Mumbai: An appreciating dollar, coupled with international currency volatility due to Greece crisis, saw India's foreign exchange reserves plunging by $237.5 million in the week ended June 26.
Data furnished by the Reserve Bank of India (RBI) in its weekly statistical supplement, showed that India's foreign exchange fell after three weeks of rise. The reserves stood at $355.22 billion.
The reserves had grown by $1.17 billion and stood at $355.45 billion during the week ended June 19.
For the week (June 12) the foreign reserves had risen by $1.57 billion and stood at $354.28 billion. They had gained $239.4 million and stood at $352.71 billion in the week before (June 5).
Foreign exchange reserves have increased by close to $35-$40 billion since last year as overseas investors, buoyed by the hope of economic revival, poured in dollars in the local debt and equities markets.
"The reserves were dented due to depreciation of other major currencies against the dollar," Anindya Banerjee, senior manager for currency derivatives with Kotak Securities told IANS.
Nearly 20-25 percent of the Indian reserves are made up of non-dollar currencies. The individual movements of these currencies against the dollar impacts the overall reserve value.
"The Reserve Bank is also buying dollars and is pretty active in the forward purchase markets since the last 18-23 months. The currency corrections due to the Greece crisis effected the reserve position vis-a-vis dollar purchases," Banerjee said.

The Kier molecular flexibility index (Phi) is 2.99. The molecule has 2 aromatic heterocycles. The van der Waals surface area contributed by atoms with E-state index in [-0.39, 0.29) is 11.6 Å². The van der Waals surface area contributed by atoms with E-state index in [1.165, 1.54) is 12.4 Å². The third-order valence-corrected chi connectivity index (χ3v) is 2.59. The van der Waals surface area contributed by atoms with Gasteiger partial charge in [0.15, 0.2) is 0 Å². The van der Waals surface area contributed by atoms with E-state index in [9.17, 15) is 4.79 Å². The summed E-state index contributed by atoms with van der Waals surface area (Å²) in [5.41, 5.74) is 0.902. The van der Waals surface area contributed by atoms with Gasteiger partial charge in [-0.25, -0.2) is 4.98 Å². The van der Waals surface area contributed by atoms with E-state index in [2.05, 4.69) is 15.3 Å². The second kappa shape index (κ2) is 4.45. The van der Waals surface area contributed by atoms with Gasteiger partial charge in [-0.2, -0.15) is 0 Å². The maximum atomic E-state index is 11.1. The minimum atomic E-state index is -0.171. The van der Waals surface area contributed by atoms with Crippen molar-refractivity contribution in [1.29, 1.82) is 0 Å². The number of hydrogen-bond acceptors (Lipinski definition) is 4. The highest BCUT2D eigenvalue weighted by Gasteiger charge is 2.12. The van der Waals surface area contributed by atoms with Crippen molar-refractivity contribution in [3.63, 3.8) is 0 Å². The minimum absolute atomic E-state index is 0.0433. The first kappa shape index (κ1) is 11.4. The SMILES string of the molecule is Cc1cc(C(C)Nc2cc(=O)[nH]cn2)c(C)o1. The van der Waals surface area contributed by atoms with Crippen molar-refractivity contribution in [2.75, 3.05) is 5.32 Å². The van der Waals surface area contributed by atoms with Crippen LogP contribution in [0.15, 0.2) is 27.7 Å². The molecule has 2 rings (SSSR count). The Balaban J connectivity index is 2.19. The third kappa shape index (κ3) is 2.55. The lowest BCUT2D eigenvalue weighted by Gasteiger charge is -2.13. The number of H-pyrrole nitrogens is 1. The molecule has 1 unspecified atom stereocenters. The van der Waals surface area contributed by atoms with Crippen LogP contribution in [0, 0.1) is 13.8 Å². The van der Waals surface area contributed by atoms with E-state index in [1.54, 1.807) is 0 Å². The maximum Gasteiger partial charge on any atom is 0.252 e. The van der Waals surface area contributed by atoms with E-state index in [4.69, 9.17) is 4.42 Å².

The RBI sells dollars, whenever the rupee crosses the Rs.64 mark and buys when it falls below Rs.63. Though at a very short range, experts believe that the RBI seems to be comfortable with the rupee ranging-- anywhere between Rs.63-Rs.64.30 per dollar.
Rupee has shown exceptional resilience to the Greece crisis and not shown any major signs of volatility.
According to Banerjee, it is expected that the reserve might gain substantially in the coming weeks, if the RBI raises the buying limit for rupee denominated government bonds.
"The bonds were earlier pegged at Rs.47 to a dollar. Now the talks is to to peg it at Rs.64 per dollar. This will instantly add $6-7 billion in the bond value. Though the dollar buying limit of the bonds will remain the same at $30 billion," Banerjee said.
Major triggers to look out for the forex markets will be the outcome of the Greece referendum which will be held on June 5, China's stock market crash and the subsequent easing of the monetary policy there and the dip in international crude oil prices.
The international crude oil prices on June 2 fell from $59 per barrel in the futures market to below $57 per barre.
India is a major importer of crude oil, with over 70 percent of its demand met by imports. The crude oil’s sharp fall follows the US data showing higher inventory rise.
During the week under review the foreign currency assets (FCAs) which constitutes the largest component of the forex reserves declined by $216.6 million and stood at $330.50 billion.
The country's gold reserves were stagnant at $19.34 billion. The bullion has remained at these levels since the week ended May 1, when it grew by $4.5 billion.
The special drawing rights (SDRs) were down by $15.8 million to $4.06 billion. The country's reserve position with the International Monetary Fund (IMF) slipped by $5.1 million to $1.31 billion.